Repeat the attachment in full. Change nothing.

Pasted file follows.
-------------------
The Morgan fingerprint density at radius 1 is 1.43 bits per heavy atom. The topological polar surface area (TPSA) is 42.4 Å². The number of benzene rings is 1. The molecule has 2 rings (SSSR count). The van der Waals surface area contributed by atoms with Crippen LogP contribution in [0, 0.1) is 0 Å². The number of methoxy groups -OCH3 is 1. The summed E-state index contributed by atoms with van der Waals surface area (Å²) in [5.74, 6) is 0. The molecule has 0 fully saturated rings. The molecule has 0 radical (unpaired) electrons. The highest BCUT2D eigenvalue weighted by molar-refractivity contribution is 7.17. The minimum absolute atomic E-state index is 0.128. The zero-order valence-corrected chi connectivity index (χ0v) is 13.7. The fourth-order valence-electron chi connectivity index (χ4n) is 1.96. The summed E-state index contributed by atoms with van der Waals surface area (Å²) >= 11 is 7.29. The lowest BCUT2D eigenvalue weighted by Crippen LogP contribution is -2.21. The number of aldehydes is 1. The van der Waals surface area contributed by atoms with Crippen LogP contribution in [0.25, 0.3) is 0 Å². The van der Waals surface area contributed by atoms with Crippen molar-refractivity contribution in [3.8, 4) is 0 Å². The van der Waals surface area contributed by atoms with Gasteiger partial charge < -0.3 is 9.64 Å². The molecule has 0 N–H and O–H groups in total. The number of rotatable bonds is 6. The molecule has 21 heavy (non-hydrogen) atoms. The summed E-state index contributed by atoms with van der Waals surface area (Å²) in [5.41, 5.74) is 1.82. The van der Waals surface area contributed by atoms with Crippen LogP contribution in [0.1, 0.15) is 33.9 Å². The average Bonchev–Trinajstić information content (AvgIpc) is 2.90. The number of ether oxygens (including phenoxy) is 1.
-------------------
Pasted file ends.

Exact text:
The Morgan fingerprint density at radius 1 is 1.43 bits per heavy atom. The topological polar surface area (TPSA) is 42.4 Å². The number of benzene rings is 1. The molecule has 2 rings (SSSR count). The van der Waals surface area contributed by atoms with Crippen LogP contribution in [0, 0.1) is 0 Å². The number of methoxy groups -OCH3 is 1. The summed E-state index contributed by atoms with van der Waals surface area (Å²) in [5.74, 6) is 0. The molecule has 0 fully saturated rings. The molecule has 0 radical (unpaired) electrons. The highest BCUT2D eigenvalue weighted by molar-refractivity contribution is 7.17. The minimum absolute atomic E-state index is 0.128. The zero-order valence-corrected chi connectivity index (χ0v) is 13.7. The fourth-order valence-electron chi connectivity index (χ4n) is 1.96. The summed E-state index contributed by atoms with van der Waals surface area (Å²) >= 11 is 7.29. The lowest BCUT2D eigenvalue weighted by Crippen LogP contribution is -2.21. The number of aldehydes is 1. The van der Waals surface area contributed by atoms with Crippen LogP contribution in [0.25, 0.3) is 0 Å². The van der Waals surface area contributed by atoms with Crippen molar-refractivity contribution in [3.8, 4) is 0 Å². The van der Waals surface area contributed by atoms with Gasteiger partial charge < -0.3 is 9.64 Å². The molecule has 0 N–H and O–H groups in total. The number of rotatable bonds is 6. The molecule has 21 heavy (non-hydrogen) atoms. The summed E-state index contributed by atoms with van der Waals surface area (Å²) in [5.41, 5.74) is 1.82. The van der Waals surface area contributed by atoms with Crippen LogP contribution in [0.1, 0.15) is 33.9 Å². The average Bonchev–Trinajstić information content (AvgIpc) is 2.90. The number of ether oxygens (including phenoxy) is 1.